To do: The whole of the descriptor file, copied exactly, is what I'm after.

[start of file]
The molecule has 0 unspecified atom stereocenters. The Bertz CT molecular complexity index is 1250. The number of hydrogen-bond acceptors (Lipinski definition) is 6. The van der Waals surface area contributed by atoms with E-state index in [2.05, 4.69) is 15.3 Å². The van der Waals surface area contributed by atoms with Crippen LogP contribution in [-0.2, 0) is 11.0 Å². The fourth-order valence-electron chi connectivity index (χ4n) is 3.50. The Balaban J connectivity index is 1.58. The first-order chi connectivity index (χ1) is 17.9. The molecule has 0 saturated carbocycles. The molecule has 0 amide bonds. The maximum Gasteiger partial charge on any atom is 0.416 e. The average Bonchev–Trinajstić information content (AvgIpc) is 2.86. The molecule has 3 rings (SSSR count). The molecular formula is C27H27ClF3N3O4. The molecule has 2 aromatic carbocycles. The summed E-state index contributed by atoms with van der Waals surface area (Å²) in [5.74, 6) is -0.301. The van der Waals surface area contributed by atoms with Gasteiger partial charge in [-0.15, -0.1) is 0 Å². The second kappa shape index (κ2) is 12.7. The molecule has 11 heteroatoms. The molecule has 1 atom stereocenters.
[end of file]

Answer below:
The molecule has 0 unspecified atom stereocenters. The Bertz CT molecular complexity index is 1250. The number of hydrogen-bond acceptors (Lipinski definition) is 6. The van der Waals surface area contributed by atoms with E-state index in [2.05, 4.69) is 15.3 Å². The van der Waals surface area contributed by atoms with Crippen LogP contribution in [-0.2, 0) is 11.0 Å². The fourth-order valence-electron chi connectivity index (χ4n) is 3.50. The Balaban J connectivity index is 1.58. The first-order chi connectivity index (χ1) is 17.9. The molecule has 0 saturated carbocycles. The molecule has 0 amide bonds. The maximum Gasteiger partial charge on any atom is 0.416 e. The average Bonchev–Trinajstić information content (AvgIpc) is 2.86. The molecule has 3 rings (SSSR count). The molecular formula is C27H27ClF3N3O4. The molecule has 2 aromatic carbocycles. The summed E-state index contributed by atoms with van der Waals surface area (Å²) in [5.74, 6) is -0.301. The van der Waals surface area contributed by atoms with Gasteiger partial charge in [-0.15, -0.1) is 0 Å². The second kappa shape index (κ2) is 12.7. The molecule has 11 heteroatoms. The molecule has 1 atom stereocenters.